Research has shown that lesbian, gay, bisexual, trans and intersex (LGBTQI+) young people are over two-and-a-half times more likely to have a mental health problem than those who identify as heterosexual. Being LGBTQI+ does not mean that a young person will have a mental health problem - the majority of LGBTQI+ young people do not, and many feel they can cope with the ups and downs of everyday life. However, identifying as part of the LGBTQI+ community can lead to unique challenges in growing up and as an adult including fears about coming out, worries about being accepted by friends and family, and the impact of prejudice and discrimination.
Our new resource, LGBTQI+ mental health, explores some important topics in relation to being a member of the LGBTQI+ community. It provides advice for LGBTQI+ young people on where to go to get additional support for mental health problems should they arise.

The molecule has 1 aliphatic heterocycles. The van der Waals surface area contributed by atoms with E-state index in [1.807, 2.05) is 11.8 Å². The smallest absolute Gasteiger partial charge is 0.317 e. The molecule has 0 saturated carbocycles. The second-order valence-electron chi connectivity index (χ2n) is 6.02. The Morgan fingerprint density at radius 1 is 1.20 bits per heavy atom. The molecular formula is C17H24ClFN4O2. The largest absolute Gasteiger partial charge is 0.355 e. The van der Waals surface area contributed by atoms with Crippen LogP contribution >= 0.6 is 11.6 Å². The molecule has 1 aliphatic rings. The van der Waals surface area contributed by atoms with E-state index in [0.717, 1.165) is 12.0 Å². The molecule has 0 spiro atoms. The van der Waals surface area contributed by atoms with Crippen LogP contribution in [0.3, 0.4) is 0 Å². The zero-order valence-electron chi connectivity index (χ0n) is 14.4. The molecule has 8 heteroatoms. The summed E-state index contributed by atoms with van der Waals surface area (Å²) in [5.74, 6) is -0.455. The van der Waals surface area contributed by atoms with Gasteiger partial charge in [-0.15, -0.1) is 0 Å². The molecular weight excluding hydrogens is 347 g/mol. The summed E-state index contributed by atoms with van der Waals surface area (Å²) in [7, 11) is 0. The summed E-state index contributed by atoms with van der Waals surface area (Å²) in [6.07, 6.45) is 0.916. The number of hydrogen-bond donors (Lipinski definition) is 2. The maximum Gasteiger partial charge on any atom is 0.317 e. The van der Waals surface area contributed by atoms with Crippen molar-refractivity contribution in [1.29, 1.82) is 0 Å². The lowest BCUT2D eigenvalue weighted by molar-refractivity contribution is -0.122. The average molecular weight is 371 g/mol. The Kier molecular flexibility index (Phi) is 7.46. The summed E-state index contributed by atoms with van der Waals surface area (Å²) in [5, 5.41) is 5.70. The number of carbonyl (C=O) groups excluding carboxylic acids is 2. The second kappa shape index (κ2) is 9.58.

This resource was created by Anna Freud Centre staff following a survey of and workshops with LGBTQI+ young people including Young Champions from the Anna Freud Centre. Our LGBTQI+, Anti-Racism and Accessibility Working Groups also reviewed the resource. You can view an infographic of this process here.